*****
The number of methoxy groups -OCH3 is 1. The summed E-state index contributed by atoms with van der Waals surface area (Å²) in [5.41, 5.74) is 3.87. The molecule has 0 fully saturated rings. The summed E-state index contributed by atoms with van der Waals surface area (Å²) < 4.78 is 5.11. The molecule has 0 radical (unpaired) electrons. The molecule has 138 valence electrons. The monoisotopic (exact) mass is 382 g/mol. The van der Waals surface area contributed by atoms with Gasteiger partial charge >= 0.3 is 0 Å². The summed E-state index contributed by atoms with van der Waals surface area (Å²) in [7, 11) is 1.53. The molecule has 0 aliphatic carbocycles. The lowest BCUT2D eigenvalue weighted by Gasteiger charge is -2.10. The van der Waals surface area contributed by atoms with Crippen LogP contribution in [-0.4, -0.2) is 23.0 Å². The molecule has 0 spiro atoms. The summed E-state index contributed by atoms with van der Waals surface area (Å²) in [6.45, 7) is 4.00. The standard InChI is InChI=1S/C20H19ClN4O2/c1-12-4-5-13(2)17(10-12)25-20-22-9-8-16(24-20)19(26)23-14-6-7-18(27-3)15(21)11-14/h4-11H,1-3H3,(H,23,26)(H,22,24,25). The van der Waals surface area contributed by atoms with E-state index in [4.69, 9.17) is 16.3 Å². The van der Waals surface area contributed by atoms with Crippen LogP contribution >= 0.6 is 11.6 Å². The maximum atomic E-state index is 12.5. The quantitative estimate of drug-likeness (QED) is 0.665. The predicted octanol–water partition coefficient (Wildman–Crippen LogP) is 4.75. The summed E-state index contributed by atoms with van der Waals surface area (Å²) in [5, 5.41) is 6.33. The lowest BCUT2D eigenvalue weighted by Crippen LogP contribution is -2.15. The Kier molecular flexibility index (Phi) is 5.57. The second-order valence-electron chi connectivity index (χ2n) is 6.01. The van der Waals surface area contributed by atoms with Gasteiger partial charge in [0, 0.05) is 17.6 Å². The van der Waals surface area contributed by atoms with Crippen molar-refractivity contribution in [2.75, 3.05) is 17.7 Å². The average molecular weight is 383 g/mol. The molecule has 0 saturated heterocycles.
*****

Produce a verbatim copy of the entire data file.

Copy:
The number of methoxy groups -OCH3 is 1. The summed E-state index contributed by atoms with van der Waals surface area (Å²) in [5.41, 5.74) is 3.87. The molecule has 0 fully saturated rings. The summed E-state index contributed by atoms with van der Waals surface area (Å²) < 4.78 is 5.11. The molecule has 0 radical (unpaired) electrons. The molecule has 138 valence electrons. The monoisotopic (exact) mass is 382 g/mol. The van der Waals surface area contributed by atoms with Gasteiger partial charge >= 0.3 is 0 Å². The summed E-state index contributed by atoms with van der Waals surface area (Å²) in [7, 11) is 1.53. The molecule has 0 aliphatic carbocycles. The lowest BCUT2D eigenvalue weighted by Gasteiger charge is -2.10. The van der Waals surface area contributed by atoms with Crippen LogP contribution in [-0.4, -0.2) is 23.0 Å². The molecule has 0 spiro atoms. The summed E-state index contributed by atoms with van der Waals surface area (Å²) in [6.45, 7) is 4.00. The standard InChI is InChI=1S/C20H19ClN4O2/c1-12-4-5-13(2)17(10-12)25-20-22-9-8-16(24-20)19(26)23-14-6-7-18(27-3)15(21)11-14/h4-11H,1-3H3,(H,23,26)(H,22,24,25). The van der Waals surface area contributed by atoms with E-state index in [4.69, 9.17) is 16.3 Å². The van der Waals surface area contributed by atoms with Crippen LogP contribution >= 0.6 is 11.6 Å². The maximum atomic E-state index is 12.5. The quantitative estimate of drug-likeness (QED) is 0.665. The predicted octanol–water partition coefficient (Wildman–Crippen LogP) is 4.75. The summed E-state index contributed by atoms with van der Waals surface area (Å²) in [5, 5.41) is 6.33. The lowest BCUT2D eigenvalue weighted by Crippen LogP contribution is -2.15. The Kier molecular flexibility index (Phi) is 5.57. The second-order valence-electron chi connectivity index (χ2n) is 6.01. The van der Waals surface area contributed by atoms with Gasteiger partial charge in [0, 0.05) is 17.6 Å². The van der Waals surface area contributed by atoms with Crippen molar-refractivity contribution in [2.75, 3.05) is 17.7 Å². The average molecular weight is 383 g/mol. The molecule has 0 saturated heterocycles.